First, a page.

Special relativity is a theory of an inertial reference frame. The theory investigates measurements in different reference frames. It can be studied in a variety of aspects which include length contraction, time dilation and relativity of simultaneity. Special relativity is most commonly known for Einstein's famous equation of mass-energy equivalence, E=mc^{2} where c is the speed of light in a vacuum.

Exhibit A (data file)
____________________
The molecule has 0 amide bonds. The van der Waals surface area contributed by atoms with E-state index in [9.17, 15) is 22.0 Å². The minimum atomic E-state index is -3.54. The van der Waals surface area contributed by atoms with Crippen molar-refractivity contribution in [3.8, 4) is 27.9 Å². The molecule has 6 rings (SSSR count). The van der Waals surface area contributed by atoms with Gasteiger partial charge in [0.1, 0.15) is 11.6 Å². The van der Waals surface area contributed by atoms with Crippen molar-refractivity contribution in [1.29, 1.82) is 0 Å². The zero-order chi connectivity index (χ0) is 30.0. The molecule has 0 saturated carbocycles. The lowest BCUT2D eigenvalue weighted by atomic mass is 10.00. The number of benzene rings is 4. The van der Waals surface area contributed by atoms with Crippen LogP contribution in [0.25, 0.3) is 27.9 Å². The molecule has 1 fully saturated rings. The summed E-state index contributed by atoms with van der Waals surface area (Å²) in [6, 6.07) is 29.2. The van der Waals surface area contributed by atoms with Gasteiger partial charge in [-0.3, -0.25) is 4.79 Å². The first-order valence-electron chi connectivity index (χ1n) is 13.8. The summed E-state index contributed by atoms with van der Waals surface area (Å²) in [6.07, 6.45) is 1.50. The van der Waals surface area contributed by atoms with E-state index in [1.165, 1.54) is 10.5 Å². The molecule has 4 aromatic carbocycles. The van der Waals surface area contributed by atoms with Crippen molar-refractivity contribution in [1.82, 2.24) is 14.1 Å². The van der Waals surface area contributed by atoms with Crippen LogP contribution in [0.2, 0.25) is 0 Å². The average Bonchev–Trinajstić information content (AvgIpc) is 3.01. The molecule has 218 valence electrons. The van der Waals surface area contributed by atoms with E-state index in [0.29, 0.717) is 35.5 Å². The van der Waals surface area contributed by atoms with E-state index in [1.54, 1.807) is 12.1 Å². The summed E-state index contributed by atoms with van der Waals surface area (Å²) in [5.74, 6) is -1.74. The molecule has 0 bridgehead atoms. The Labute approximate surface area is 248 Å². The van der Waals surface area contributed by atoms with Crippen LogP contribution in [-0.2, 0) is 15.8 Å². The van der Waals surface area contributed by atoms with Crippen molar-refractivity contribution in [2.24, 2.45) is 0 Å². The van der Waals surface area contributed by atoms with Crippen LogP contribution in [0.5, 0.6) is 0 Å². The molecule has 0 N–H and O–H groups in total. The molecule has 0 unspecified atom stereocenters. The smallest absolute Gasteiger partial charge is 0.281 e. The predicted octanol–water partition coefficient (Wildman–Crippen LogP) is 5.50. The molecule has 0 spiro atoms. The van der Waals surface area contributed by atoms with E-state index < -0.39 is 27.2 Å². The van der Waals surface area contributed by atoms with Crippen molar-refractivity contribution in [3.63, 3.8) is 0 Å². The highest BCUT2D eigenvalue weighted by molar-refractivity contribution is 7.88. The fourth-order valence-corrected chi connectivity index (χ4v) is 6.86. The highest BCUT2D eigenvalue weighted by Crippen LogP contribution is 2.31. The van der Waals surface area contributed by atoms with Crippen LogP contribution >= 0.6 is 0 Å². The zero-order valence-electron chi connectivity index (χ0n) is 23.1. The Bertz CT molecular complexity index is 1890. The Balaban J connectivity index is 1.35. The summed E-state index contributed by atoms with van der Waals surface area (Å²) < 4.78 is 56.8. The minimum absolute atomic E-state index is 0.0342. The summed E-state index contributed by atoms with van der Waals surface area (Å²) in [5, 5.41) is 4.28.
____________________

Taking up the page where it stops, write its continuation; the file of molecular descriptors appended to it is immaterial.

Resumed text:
This theory was originally deemed “special” because it applied the principle of relativity only to the special case of inertial reference frame. For example, frames of reference in uniform relative motion with respect to each other. Einstein developed general relativity to apply the principle in the more general case. The term is currently used more generally to refer to any case which gravitation is not significant.

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